AN AFTERNOON WITH ELLIE BRENNAN

We sat down over a Zoom Call with our good friend Ellie to catch up on what they have been up to since MADE IT 2019. Here's what she said:

SS: How have you been getting on post-graduation?


EB: It’s been fine, I think I’ve probably taken the most stereotypical artist route; I work in a bar and do art on the side, but I’ve been pretty lucky in that I’ve had two different studios in that time, I had my space at Islington mill and I’m now at DMZ in New Islington and that’s pretty cool because I never thought I’d have a studio this new out of uni. It’s really hard because you don’t have your student loan anymore and you’re restricted in time, I work 40 hours a week and have like 8 hours straight time where I can actually work on something significant. I’ve had to manage my expectations of what I think I can actually do in a day, I can’t make a rug in a week anymore; basically at uni you’re getting paid by the government in order to make art but when its coming out of your pocket and your time it’s harder.


SS: How does it feel being out of university as a practicing artist?


EB: I think what happened is that after uni I got a bit sick of it all, and the thing is when you’re in uni – or at least when I was – you’re kind of gifted this wonderful community of artists who are so inspiring and so clever and so into what they’re doing, and you get a pretty good network of tutors, people that are willing to listen and stuff like that, but when you leave you kind of have to find all that stuff again for yourself, and I was so lucky to be in some of the opportunities I’ve been in. Like, MADE IT 2019 and the other bits and bobs I’ve been involved in, even just to speak to people about art again. Customers in the bar don’t want to hear you talk about your art they just want to have a pint, so building up that community after you leave is really important, but I never expected to have studio or even continue making that much I just thought I’d work on stuff in my bedroom and post on Instagram occasionally like “I’m still here!” but it’s worked out quite well actually.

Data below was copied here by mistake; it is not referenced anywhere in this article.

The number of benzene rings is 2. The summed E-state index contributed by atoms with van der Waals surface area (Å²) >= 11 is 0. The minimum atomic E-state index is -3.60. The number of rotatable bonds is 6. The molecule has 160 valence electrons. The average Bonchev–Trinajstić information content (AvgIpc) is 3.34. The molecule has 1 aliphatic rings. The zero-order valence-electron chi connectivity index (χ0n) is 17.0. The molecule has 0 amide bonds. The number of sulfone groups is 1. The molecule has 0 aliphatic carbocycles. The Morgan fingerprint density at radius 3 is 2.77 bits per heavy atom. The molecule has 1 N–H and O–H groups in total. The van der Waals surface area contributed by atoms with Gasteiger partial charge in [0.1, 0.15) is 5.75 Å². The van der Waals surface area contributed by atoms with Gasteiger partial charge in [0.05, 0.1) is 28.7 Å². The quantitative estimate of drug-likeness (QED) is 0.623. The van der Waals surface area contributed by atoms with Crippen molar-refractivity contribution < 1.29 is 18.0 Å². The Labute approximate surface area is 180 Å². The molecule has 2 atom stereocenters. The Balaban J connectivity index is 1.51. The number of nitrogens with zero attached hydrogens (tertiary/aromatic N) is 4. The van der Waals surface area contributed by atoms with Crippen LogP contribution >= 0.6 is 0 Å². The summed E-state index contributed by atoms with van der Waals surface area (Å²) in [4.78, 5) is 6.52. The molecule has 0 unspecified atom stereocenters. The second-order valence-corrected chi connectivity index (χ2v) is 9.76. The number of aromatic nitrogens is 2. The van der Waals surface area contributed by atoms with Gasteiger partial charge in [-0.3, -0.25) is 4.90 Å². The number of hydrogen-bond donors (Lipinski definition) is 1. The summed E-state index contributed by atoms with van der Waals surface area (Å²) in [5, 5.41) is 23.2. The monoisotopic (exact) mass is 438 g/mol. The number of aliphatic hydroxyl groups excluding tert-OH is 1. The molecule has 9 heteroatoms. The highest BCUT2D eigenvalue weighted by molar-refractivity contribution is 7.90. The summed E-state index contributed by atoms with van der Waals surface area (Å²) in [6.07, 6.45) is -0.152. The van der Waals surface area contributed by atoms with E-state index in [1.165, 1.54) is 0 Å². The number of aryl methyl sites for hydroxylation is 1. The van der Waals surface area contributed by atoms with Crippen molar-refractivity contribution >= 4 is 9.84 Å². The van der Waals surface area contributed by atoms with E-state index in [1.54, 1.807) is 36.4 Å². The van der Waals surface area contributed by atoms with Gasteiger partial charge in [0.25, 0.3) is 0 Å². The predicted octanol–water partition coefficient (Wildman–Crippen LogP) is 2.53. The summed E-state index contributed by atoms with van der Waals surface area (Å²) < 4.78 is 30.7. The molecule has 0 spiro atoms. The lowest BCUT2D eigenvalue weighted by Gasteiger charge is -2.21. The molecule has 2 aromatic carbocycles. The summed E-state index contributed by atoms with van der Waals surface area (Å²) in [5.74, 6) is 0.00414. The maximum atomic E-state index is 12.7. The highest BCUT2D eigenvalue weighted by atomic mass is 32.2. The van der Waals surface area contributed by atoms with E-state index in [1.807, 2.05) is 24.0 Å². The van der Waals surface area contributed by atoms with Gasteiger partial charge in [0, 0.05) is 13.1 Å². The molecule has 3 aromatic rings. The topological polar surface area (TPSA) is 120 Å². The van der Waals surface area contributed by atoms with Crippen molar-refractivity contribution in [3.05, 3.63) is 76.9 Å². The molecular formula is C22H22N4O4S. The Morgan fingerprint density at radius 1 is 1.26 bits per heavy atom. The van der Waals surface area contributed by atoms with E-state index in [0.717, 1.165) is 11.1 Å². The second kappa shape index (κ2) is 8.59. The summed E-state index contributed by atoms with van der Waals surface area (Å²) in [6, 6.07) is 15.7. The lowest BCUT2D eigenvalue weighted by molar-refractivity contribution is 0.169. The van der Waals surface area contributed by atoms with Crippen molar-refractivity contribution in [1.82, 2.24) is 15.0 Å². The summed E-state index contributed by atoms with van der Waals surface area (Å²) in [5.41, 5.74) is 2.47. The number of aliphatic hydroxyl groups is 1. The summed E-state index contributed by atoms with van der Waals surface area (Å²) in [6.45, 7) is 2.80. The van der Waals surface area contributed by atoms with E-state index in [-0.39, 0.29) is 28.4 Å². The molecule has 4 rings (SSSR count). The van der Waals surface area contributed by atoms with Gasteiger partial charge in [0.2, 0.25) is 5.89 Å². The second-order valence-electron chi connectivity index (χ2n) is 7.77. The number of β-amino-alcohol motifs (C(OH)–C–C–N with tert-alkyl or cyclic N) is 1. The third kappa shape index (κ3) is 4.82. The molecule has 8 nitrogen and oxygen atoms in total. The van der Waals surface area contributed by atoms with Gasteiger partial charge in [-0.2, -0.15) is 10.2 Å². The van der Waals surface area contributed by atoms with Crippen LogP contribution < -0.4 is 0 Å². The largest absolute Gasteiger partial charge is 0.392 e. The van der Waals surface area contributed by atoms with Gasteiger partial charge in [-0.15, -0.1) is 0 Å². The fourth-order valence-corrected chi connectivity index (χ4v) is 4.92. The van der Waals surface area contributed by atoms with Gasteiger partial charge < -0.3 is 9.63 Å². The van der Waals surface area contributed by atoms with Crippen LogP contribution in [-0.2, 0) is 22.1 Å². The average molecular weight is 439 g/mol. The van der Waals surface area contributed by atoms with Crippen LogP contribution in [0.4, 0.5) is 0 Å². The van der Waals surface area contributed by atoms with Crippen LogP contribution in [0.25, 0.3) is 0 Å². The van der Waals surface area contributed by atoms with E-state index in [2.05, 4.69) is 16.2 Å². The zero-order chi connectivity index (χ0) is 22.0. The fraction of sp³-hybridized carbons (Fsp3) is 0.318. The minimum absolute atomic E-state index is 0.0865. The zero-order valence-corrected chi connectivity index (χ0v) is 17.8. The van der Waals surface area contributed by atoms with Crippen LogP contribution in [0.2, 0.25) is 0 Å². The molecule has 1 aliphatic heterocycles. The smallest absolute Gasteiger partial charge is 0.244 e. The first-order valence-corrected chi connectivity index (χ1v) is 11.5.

SS: Is it anything like you expected it to be, for better or worse?


EB: I think I left uni with absolutely zero expectations that I would ever do anything again, I was kind of a bit sick of being an artist and I didn’t know if I wanted to be an artist or a textiles person or just work in a bar, like when I started working at the bar I’m in now, I was really into that and really liked working there and I still do like working there, but it’s like anything you do full time, it wears you down after a bit.


SS: Take a second to reflect on your year as an artist – are there any experiences (good or bad) that have really stood out for you?


EB: The last few months have been quite unusual in terms of exhibiting work, because I like exhibiting work, but I wanted to take step back from that and spend more time actually talking about art. I never really did that at uni because I was always scared to be wrong, but I think that has kind of come from my self-development after uni to know it’s not really a bad thing to be wrong, you just have to accept that you are sometimes, or learnt things in an odd way or don’t understand something properly. I went to London, that was very cool, I did a guest lecture with Babeworld and whinegums who are *chefs kiss*. I love them very much; they are very dear to me that little group of friends. I’ve actually known Georgina and Ashleigh online for quite a long time, because we all talk about invisible disability in art and how it is never really taken seriously, so being able to talk about that was pretty cool. I never really thought that I would be able to talk about something like that or that anybody would want to listen to me talk about something like that because I’m not an expert on it I’m just talking about my experience and how that feeds into my criteria for how people can cope with their experience a bit better.

I also got chosen to do a residency in America which is unfortunately cancelled for now, but I wrote an application and got references from people and put a lot of work in to get it right. The pandemic’s just getting in the way at the moment innit? I think MADE IT 2019 did launch a lot of cool stuff, I just felt a lot more comfortable talking to people after that because I felt like yeah, I did just graduate, but I feel like we should all be taken a little bit more seriously and we can all come together to make a very slick professional looking show in a pretty cool venue. It just really helped to like make me see oh yeah this is something I actually can do, it’s not that far out of reach.

I really don’t think I would have kept going with art if I hadn’t have gotten a response from that open call, I would have just been like ah I cba anymore. It gave me the confidence to apply for other opportunities like More T’North at the Harris Museum which I was in more recently so now I have experience of working with a county council and a bigger institution which is pretty nuts, and I never would of thought I could do stuff like that. Being a graduate is really fucking hard, but if we all work as a community instead of going after each other as individuals for opportunities we can make shit happen. That’s what I really like about you and Babeworld and whinegums and a lot of the online Instagram based collectives, is that it’s all about helping other people and not necessarily helping yourself to stuff, I think it’s important to remember there are other artists out there and you don’t necessarily have to apply for every open call because you could be taking away an opportunity from someone who would be so much better suited to it.